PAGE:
Regular readers of Keghart are familiar with the Alevi and Armenian campaigns in Canada to make sure the Turkish Embassy doesn’t erect a fake monument in the Mount Hope Cemetery in the city of Brantford (60 miles west of Toronto) to commemorate imaginary Turkish immigrants who supposedly lived in that city during WWI. While the Alevi-Armenian campaign has been successful in eliminating the Turkish Embassy’s proposal to include, on the monument, references to Turkey, Turks, Ottomans, the proposed plaque would wrongly identify the people buried in the cemetery as “Muslims” when, according to credible documents, they were mostly Alevis. The Alevis and the Armenians plan to attend a public meeting (May 26) at the Brantford City Hall to insist the monument identifies the buried as Alevis.–Editor.
By Vincent Ball, Brantford Expositor
The city is planning to recognize 14 men buried in a previously unmarked section of Mount Hope Cemetery.
Most of the men were buried from 1912 to 1918, city officials say.
Councillors at a committee of the whole meeting this week voted to support using stanchions and chains to section off the area of the unmarked grave. They also voted to support installing a stone, which will include a Muslim prayer, to recognize the names of those buried on the site.
The Brantford Mosque and the Muslim Association of Brantford raised funds for the headstone and foundation.
The plan will come to city council for final approval May 26.
“This is the right thing to do for these 14 individuals,” Mayor Chris Friel said after bringing the resolution forward at Monday’s meeting.
“They have been forgotten for generations.”
Friel noted that people have been walking across the graves for years without knowing the significance of that section of the cemetery.
The mayor also read a 1912 Expositor story about the first burial to take place at the site. The story described the burial as “the first Mohammedan funeral ever held in this city.”
The city’s plan follows a highly contentious debate that first surfaced in August when plans to erect a plaque or monument at the site became public. At that time, the plan called for the plaque to have the dual purpose of marking an early Ontario Muslim burial plot and telling the story of the 1914 roundup of about 100 so-called “enemy aliens” following the outbreak of the First World War.
Plans for the plaque were prompted by a visit to Brantford by the Turkish consul general Ali Riza Guney, who toured the Mount Hope Cemetery and paid a visit to Friel. The Turkish government had become interested in the topic after learning that a local historian – Bill Darfler – was researching the internment of the city’s Turkish population following the outbreak of the First World War.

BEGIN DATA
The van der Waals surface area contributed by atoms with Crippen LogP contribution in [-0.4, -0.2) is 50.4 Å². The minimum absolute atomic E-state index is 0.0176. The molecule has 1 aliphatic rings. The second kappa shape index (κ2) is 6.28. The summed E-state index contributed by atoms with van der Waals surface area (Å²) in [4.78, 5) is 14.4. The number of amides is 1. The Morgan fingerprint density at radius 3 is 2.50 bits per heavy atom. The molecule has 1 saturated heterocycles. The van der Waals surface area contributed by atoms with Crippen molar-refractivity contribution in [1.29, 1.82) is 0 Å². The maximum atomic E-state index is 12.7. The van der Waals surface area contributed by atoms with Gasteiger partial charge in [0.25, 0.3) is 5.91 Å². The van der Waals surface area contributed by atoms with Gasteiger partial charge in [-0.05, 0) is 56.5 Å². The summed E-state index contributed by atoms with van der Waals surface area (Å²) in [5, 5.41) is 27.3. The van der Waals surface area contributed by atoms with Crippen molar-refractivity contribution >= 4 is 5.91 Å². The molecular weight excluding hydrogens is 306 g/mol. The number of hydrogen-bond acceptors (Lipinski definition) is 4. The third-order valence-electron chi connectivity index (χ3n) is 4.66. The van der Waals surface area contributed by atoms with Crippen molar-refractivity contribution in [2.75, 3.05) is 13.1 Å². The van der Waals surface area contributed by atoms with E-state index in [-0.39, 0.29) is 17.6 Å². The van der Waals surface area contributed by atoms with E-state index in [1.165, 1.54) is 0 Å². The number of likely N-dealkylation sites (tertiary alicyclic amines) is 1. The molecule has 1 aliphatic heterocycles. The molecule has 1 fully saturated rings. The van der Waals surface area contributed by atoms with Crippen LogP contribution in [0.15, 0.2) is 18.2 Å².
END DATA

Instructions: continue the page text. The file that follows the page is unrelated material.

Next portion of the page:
But the proposal stirred up controversy that went beyond the boundaries of Brantford for a lot of reasons.
First, some of the people buried on the site were buried there two years before the First World War began.
As well, representatives of the Canadian-Armenian community objected to the plan, calling it a politically motivated gesture by the Turkish government. An online petition to “Stop the Fake Monument” was started.
There is also a question of who is actually buried at the Mount Hope site.
Most of the people buried there are believed, by their names, to be Alevi, a distinct religious sect. Suleyman Guven, editor of Yeni Hayat, the Alevi newsletter, said the inclusion of a Muslim prayer on the stone is ‘inappropriate” and that people in the Alevi community would find that objectionable.
He said he will be consulting with members of the Alevi community to determine what should be done but said there will be a protest with respect to the council’s decision.
City councillors need to be educated about who is buried there and should not be putting up any kind of stone or monument without consulting with the Alevi community, said Guven.
At Monday’s meeting, several councillors praised Friel for taking the initiative to recognize those buried at the unmarked plot.
“Whoever they are, they are deserving of respect,” Ward 2 Coun. John Utley said.
Coun. Dan McCreary, however, said that the city needs to be careful with respect to what appears on the marker.
“I think we need to be extremely cautious about the messaging on the stone,” McCreary said. “…I think we should be checking our own cemetery bylaws to see what is and isn’t allowed.”
In presenting the resolution to council, Friel said the federal government has provided the city with no guidance even though the issue is one for federal authorities.
But Brant MP Phil McColeman said Tuesday that the federal government is aware of the issues surrounding the Mount Hope burial site.
“I’m kind of surprised the mayor would say that because we’ve had numerous discussions and in fact those discussion have been ongoing and are continuing,” McColeman said. “The Turkish ambassador has spoken to various ministries about the site.”
However, nothing has been decided with respect to the placement of any marker or plaque at the site, he added.
In addition to discussions with Turkish representatives, the federal government has also heard from representatives of the Canadian-Armenian community, McColeman said.
He said he believes the Armenian community has no issue with a stone or plaque going up on the site but has insisted that whatever is put on the plaque must be historically accurate.